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ABSTRACT: The pore-forming toxin listeriolysin O (LLO), which is produced by Listeria monocytogenes, mediates bacterial phagosomal escape and facilitates bacterial multiplication during infection. This toxin has recently gained attention because of its confirmed role in the controlled and specific modulation of the immune response. Currently, cancer immunotherapies are focused on conquering the immune tolerance induced by poorly immunogenic tumor antigens and eliciting strong, lasting immunological memory. An effective way to achieve these goals is the co-administration of potent immunomodulatory adjuvant components with vaccine vectors. LLO, a toxin that belongs to the family of cholesterol-dependent cytolysins (CDCs), exhibits potent cell type-non-specific toxicity and is a source of dominant CD4 (+) and CD8 (+) T cell epitopes. According to recent research, in addition to its effective cytotoxicity as a cancer immunotherapeutic drug, the non-specific adjuvant property of LLO makes it promising for the development of efficacious anti-tumor vaccines.Human vaccines & immunotherapeutics. 02/2013; 9(5).
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ABSTRACT: Imiquimod and resiquimod represent Toll-like receptor (TLR) 7 and 8 agonists, which emerged as attractive candidates for tumor therapy. To elucidate immune cells, which mainly contribute to TLR7/8-mediated antitumoral activity, we investigated the impact of imiquimod and resiquimod on native human 6-sulfo LacNAc (slan) dendritic cells (DCs). We found that both TLR7/8 agonists significantly improve the release of various proinflammatory cytokines by slanDCs and promote their tumor-directed cytotoxic activity. Furthermore, resiquimod efficiently augmented the ability of slanDCs to stimulate T cells and natural killer cells. These results indicate that imiquimod and resiquimod trigger various immunostimulatory properties of slanDCs, which may contribute to their antitumor effects.Cancer letters 02/2013; · 5.02 Impact Factor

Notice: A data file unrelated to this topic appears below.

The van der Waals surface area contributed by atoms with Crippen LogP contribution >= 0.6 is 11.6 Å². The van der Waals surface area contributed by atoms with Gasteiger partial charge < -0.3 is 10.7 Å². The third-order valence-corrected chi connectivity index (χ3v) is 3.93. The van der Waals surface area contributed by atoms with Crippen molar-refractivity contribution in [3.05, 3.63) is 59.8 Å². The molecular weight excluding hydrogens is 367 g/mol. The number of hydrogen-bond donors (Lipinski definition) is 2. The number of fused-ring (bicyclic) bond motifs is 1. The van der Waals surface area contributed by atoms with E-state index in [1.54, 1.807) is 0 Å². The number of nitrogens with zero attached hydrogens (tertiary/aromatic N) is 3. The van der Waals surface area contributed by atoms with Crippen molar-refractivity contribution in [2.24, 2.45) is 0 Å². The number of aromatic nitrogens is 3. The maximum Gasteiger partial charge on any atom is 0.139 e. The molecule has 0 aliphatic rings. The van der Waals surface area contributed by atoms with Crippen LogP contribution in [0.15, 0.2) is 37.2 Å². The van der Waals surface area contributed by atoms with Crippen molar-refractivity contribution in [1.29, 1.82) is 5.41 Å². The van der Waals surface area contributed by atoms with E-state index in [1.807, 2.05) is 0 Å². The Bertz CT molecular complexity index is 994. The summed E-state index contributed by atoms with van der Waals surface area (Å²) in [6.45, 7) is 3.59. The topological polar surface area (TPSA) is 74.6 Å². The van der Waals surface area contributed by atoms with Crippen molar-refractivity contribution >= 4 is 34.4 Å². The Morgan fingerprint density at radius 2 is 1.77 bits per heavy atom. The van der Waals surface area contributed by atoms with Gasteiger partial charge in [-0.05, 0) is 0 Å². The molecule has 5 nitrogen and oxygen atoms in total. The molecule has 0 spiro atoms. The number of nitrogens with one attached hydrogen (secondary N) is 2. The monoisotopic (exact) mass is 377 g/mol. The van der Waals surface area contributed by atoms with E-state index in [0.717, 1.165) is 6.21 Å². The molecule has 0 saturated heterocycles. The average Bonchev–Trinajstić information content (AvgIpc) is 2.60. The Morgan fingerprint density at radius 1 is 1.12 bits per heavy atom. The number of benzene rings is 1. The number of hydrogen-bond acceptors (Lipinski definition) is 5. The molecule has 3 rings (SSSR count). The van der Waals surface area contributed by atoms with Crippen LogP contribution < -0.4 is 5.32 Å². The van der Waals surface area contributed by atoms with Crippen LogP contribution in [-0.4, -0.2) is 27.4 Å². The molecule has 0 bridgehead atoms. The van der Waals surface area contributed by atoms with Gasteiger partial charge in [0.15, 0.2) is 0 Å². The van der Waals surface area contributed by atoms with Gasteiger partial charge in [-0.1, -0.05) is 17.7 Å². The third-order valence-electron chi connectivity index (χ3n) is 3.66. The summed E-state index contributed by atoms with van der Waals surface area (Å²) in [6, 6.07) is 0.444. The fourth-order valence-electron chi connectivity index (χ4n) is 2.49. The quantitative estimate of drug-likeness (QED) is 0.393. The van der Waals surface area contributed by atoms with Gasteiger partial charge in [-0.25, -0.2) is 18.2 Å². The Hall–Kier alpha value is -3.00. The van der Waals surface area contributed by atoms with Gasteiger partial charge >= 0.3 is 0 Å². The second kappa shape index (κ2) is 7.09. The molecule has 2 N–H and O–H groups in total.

The TLR7 Agonist Imiquimod Enhances the Anti-Melanoma
Effects of a Recombinant Listeria monocytogenes Vaccine1
Noah Craft,2,3*†Kevin W. Bruhn,2†Bidong D. Nguyen,†Robert Prins,†‡Jia Wei Lin,‡
Linda M. Liau,‡§and Jeffery F. Miller†¶
Activation of innate immune cells through TLR triggers immunomodulating events that enhance cell-mediated immunity, raising
the possibility that ligands to these receptors might act as adjuvants in conjunction with T cell activating vaccines. In this report,
topical imiquimod, a synthetic TLR7 agonist, significantly enhanced the protective antitumor effects of a live, recombinant listeria